Classification Codes – Every workers compensation policy identifies a business by assigning a classification code. This code is, at best, a description of the business and is known as the governing classification code. If you are a regular visitor to our website or a regular reader of our blog you will know that we write a great deal about the effects proper classification can have on any business. Remember, class codes carry different rates per 100 of remuneration. It’s these rates and the premium calculation formula that determines the deposit premium that a business pays at the beginning of a workers compensation policy. Rates an insurance company assigns to these codes can vary greatly! For example a clerical class code may carry a rate of .29/100 while a roofing class code may carry a rate of $35/100. As you can see, improper classification may easily lead to an inflated premium a business would pay for their workers compensation policy. This inflated premium may cause undue burden on the financial capacity of the business.

Audit – The audit process is a mandatory process as outlined in any workers compensation policy. Audits are typically conducted at the end of a workers compensation policy period. The primary purpose of an audit is to determine the actual rating exposure (remuneration) and compare the actual exposure with that used when the policy was set up. The policy is then recalculated using the audit generated exposure and the result is then compared with the original policy. Any reduction in premium generated from the audit process is then returned to the business. Any additional premium generated from the audit process is then billed to the business.

While the primary purpose of an audit is that of identifying and reporting rating exposure to the insurance company there are other functions that occur during the audit process. These include the verification of proper classification codes and class code assignment. The process is somewhat simple. The auditor, while conducting the audit, will ask the business detailed questions about their work processes. They will dig into the individual duties of each employee with the purpose of identifying their proper classification. It’s this function that often causes changes in the classification of a business and under certain circumstances re-assignment of employees into different class codes. These changes can lead to significant premium increases.

We’ve worked expert witness cases where the additional premium is in excess of $1,000,000. While these cases are not that common they do occur. At this point I believe you now understand the devastating effect an audit can cause a business. You can certainly argue whether an audit is right or wrong and if faced with a high audit bill I would expect that you would! But what if it’s right? A business surprised with unexpected high audit bills may certainly be staring business failure square in the face.

Experience Modification Rate or EMR – This individual rating modification factor is used to reflect, in the premium rating formula, specific loss experience of an individual business. Development of the EMR for any business is complicated. It pulls together audited remuneration, class codes, incurred losses during the experience period all by location and compiles that data into a formula that ultimately compares the loss results of the business in question with others found within the same industry/occupations. The rating bureau then publishes the EMR and the insurance company then uses it in premium rating for the individual business. An EMR for a specific business may range from .7 to 2.0 or higher!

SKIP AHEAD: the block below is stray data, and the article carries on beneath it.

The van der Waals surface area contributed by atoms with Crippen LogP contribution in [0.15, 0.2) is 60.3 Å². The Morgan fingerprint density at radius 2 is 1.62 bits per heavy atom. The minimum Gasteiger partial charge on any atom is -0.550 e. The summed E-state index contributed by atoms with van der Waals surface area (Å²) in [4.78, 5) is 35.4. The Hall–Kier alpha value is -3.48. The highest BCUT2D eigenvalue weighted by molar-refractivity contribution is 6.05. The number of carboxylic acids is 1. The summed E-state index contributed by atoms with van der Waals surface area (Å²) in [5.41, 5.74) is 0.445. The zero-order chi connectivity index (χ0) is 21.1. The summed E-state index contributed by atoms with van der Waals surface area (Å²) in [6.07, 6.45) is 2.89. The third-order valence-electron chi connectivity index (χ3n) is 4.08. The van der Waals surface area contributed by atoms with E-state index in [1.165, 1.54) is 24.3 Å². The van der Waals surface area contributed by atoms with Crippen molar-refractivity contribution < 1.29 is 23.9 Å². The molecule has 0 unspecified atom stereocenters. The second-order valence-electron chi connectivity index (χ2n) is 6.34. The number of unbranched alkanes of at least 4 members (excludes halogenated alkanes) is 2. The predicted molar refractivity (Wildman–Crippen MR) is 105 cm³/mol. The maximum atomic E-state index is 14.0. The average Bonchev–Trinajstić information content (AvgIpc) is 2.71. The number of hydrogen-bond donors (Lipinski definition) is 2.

We’ve seen EMR’s in the 2.9 and 3.0 range. Think about it. The basic premium for your business is $15,000 and your EMR is 2.0 causing your actual premium to be $30,000. All while your competitor down the street has a basic premium of $15,000 and an EMR of .70 causing their actual premium to be $10,500! You’re paying a premium $19,500 more than your competitor! Just because you had workers compensation claims and your competitor did not. Of course it’s much more complicated!

Another just as serious issue concerning the Experience Modification Rate is how this rating factor is now used as a safety indicator for those business operations who bid on providing services, work or jobs for others. If your business bids on government projects or provides some type of construction services for larger construction firms you will be required to provide your EMR in the bid qualification phase. These organizations will have set minimum acceptable EMR rates and I’ll tell you that if your EMR is over 1.0 or if you have a deteriorating EMR (it’s getting worse over time) your ability to bid and secure bid work will be non-existent. Our consulting firm often works on cases where an employer, who had previously done bid work, is now not allowed to bid projects because their EMR has moved over a 1.0.